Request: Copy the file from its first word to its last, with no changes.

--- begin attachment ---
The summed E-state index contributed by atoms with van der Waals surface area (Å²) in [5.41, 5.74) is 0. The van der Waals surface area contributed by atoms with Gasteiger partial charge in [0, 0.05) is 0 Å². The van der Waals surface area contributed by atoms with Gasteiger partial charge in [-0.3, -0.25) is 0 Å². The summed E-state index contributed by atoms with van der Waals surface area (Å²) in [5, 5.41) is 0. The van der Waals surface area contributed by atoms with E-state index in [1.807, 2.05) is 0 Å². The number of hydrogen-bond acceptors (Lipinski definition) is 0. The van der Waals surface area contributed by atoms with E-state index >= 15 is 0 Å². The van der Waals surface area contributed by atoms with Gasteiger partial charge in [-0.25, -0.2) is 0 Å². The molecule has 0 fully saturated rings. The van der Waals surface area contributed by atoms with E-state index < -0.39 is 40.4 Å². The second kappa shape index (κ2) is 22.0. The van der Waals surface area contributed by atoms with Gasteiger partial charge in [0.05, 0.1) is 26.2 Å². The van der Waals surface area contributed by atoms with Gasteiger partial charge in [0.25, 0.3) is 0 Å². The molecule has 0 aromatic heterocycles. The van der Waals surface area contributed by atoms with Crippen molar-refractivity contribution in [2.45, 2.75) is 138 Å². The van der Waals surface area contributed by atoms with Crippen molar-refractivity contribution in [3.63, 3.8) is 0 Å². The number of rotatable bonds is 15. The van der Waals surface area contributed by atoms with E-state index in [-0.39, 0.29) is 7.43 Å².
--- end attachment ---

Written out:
The summed E-state index contributed by atoms with van der Waals surface area (Å²) in [5.41, 5.74) is 0. The van der Waals surface area contributed by atoms with Gasteiger partial charge in [0, 0.05) is 0 Å². The van der Waals surface area contributed by atoms with Gasteiger partial charge in [-0.3, -0.25) is 0 Å². The summed E-state index contributed by atoms with van der Waals surface area (Å²) in [5, 5.41) is 0. The van der Waals surface area contributed by atoms with E-state index in [1.807, 2.05) is 0 Å². The number of hydrogen-bond acceptors (Lipinski definition) is 0. The van der Waals surface area contributed by atoms with E-state index >= 15 is 0 Å². The van der Waals surface area contributed by atoms with Gasteiger partial charge in [-0.25, -0.2) is 0 Å². The molecule has 0 fully saturated rings. The van der Waals surface area contributed by atoms with E-state index < -0.39 is 40.4 Å². The second kappa shape index (κ2) is 22.0. The van der Waals surface area contributed by atoms with Gasteiger partial charge in [0.05, 0.1) is 26.2 Å². The van der Waals surface area contributed by atoms with Gasteiger partial charge in [0.25, 0.3) is 0 Å². The molecule has 0 aromatic heterocycles. The van der Waals surface area contributed by atoms with Crippen molar-refractivity contribution in [2.45, 2.75) is 138 Å². The van der Waals surface area contributed by atoms with Crippen molar-refractivity contribution in [3.63, 3.8) is 0 Å². The number of rotatable bonds is 15. The van der Waals surface area contributed by atoms with E-state index in [-0.39, 0.29) is 7.43 Å².